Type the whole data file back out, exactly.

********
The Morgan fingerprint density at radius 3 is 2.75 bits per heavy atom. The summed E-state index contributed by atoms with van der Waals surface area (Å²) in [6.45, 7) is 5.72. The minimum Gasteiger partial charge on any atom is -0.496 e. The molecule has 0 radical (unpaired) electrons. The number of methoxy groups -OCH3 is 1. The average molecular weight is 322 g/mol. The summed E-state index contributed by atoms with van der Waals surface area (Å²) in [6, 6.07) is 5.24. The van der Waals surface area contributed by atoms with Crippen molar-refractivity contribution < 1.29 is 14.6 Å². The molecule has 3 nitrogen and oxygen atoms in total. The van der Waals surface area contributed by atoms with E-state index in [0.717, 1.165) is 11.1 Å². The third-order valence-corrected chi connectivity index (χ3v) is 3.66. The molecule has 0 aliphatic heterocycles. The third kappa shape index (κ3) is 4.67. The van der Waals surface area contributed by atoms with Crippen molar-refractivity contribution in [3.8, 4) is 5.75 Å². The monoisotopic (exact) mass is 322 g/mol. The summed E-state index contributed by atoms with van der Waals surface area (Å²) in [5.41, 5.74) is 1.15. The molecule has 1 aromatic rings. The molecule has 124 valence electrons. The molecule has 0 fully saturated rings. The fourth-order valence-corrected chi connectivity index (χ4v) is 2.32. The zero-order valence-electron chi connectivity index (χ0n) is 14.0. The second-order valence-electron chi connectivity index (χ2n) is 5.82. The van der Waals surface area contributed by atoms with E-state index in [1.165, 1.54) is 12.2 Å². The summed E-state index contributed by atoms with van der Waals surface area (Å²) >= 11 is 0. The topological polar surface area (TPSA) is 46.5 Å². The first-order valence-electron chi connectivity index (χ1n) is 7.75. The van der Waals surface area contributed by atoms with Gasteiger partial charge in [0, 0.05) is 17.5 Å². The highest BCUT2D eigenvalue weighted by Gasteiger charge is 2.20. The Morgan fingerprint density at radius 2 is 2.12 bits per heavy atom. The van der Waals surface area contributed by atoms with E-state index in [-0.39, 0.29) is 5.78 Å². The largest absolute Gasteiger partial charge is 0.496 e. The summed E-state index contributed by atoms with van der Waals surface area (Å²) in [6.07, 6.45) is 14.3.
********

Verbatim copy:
The Morgan fingerprint density at radius 3 is 2.75 bits per heavy atom. The summed E-state index contributed by atoms with van der Waals surface area (Å²) in [6.45, 7) is 5.72. The minimum Gasteiger partial charge on any atom is -0.496 e. The molecule has 0 radical (unpaired) electrons. The number of methoxy groups -OCH3 is 1. The average molecular weight is 322 g/mol. The summed E-state index contributed by atoms with van der Waals surface area (Å²) in [6, 6.07) is 5.24. The van der Waals surface area contributed by atoms with Crippen molar-refractivity contribution < 1.29 is 14.6 Å². The molecule has 3 nitrogen and oxygen atoms in total. The van der Waals surface area contributed by atoms with E-state index in [0.717, 1.165) is 11.1 Å². The third-order valence-corrected chi connectivity index (χ3v) is 3.66. The molecule has 0 aliphatic heterocycles. The third kappa shape index (κ3) is 4.67. The van der Waals surface area contributed by atoms with Crippen molar-refractivity contribution in [3.8, 4) is 5.75 Å². The monoisotopic (exact) mass is 322 g/mol. The summed E-state index contributed by atoms with van der Waals surface area (Å²) in [5.41, 5.74) is 1.15. The molecule has 1 aromatic rings. The molecule has 124 valence electrons. The molecule has 0 fully saturated rings. The fourth-order valence-corrected chi connectivity index (χ4v) is 2.32. The zero-order valence-electron chi connectivity index (χ0n) is 14.0. The second-order valence-electron chi connectivity index (χ2n) is 5.82. The van der Waals surface area contributed by atoms with E-state index in [1.165, 1.54) is 12.2 Å². The summed E-state index contributed by atoms with van der Waals surface area (Å²) >= 11 is 0. The topological polar surface area (TPSA) is 46.5 Å². The first-order valence-electron chi connectivity index (χ1n) is 7.75. The van der Waals surface area contributed by atoms with Gasteiger partial charge in [0, 0.05) is 17.5 Å². The highest BCUT2D eigenvalue weighted by Gasteiger charge is 2.20. The Morgan fingerprint density at radius 2 is 2.12 bits per heavy atom. The van der Waals surface area contributed by atoms with E-state index in [-0.39, 0.29) is 5.78 Å². The largest absolute Gasteiger partial charge is 0.496 e. The summed E-state index contributed by atoms with van der Waals surface area (Å²) in [6.07, 6.45) is 14.3.